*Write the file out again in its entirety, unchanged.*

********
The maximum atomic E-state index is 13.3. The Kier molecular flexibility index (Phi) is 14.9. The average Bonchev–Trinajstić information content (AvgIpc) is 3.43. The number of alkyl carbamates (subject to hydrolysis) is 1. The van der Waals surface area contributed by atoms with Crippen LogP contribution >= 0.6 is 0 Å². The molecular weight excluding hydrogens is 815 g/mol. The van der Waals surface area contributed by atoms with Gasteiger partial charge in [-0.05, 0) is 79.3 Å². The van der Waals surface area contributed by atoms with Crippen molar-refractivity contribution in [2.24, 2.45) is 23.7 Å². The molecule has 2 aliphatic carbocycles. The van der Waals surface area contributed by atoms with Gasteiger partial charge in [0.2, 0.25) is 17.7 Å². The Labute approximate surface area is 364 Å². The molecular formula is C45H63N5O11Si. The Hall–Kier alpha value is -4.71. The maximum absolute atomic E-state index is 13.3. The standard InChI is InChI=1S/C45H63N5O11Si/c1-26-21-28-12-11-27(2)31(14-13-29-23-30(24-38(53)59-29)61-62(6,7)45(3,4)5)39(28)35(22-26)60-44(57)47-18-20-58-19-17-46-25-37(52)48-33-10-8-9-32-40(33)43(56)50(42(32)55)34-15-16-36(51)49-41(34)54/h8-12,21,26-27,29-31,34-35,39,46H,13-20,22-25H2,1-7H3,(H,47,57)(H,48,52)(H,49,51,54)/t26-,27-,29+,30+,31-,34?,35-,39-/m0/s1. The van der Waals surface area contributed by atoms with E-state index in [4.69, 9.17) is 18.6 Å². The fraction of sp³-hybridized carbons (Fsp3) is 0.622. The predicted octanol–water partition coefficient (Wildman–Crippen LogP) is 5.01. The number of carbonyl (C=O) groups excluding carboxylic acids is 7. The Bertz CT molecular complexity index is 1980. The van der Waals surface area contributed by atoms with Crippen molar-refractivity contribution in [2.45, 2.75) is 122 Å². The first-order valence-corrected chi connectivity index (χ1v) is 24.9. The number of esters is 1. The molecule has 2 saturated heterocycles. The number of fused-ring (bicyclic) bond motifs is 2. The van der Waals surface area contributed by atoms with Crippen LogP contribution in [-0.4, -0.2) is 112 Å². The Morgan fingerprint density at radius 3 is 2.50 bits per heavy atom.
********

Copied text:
The maximum atomic E-state index is 13.3. The Kier molecular flexibility index (Phi) is 14.9. The average Bonchev–Trinajstić information content (AvgIpc) is 3.43. The number of alkyl carbamates (subject to hydrolysis) is 1. The van der Waals surface area contributed by atoms with Crippen LogP contribution >= 0.6 is 0 Å². The molecular weight excluding hydrogens is 815 g/mol. The van der Waals surface area contributed by atoms with Gasteiger partial charge in [-0.05, 0) is 79.3 Å². The van der Waals surface area contributed by atoms with Crippen molar-refractivity contribution in [2.24, 2.45) is 23.7 Å². The molecule has 2 aliphatic carbocycles. The van der Waals surface area contributed by atoms with Gasteiger partial charge in [0.2, 0.25) is 17.7 Å². The Labute approximate surface area is 364 Å². The molecular formula is C45H63N5O11Si. The Hall–Kier alpha value is -4.71. The maximum absolute atomic E-state index is 13.3. The standard InChI is InChI=1S/C45H63N5O11Si/c1-26-21-28-12-11-27(2)31(14-13-29-23-30(24-38(53)59-29)61-62(6,7)45(3,4)5)39(28)35(22-26)60-44(57)47-18-20-58-19-17-46-25-37(52)48-33-10-8-9-32-40(33)43(56)50(42(32)55)34-15-16-36(51)49-41(34)54/h8-12,21,26-27,29-31,34-35,39,46H,13-20,22-25H2,1-7H3,(H,47,57)(H,48,52)(H,49,51,54)/t26-,27-,29+,30+,31-,34?,35-,39-/m0/s1. The van der Waals surface area contributed by atoms with E-state index in [4.69, 9.17) is 18.6 Å². The fraction of sp³-hybridized carbons (Fsp3) is 0.622. The predicted octanol–water partition coefficient (Wildman–Crippen LogP) is 5.01. The number of carbonyl (C=O) groups excluding carboxylic acids is 7. The Bertz CT molecular complexity index is 1980. The van der Waals surface area contributed by atoms with Crippen molar-refractivity contribution in [2.45, 2.75) is 122 Å². The first-order valence-corrected chi connectivity index (χ1v) is 24.9. The number of esters is 1. The molecule has 2 saturated heterocycles. The number of fused-ring (bicyclic) bond motifs is 2. The van der Waals surface area contributed by atoms with Crippen LogP contribution in [-0.4, -0.2) is 112 Å². The Morgan fingerprint density at radius 3 is 2.50 bits per heavy atom.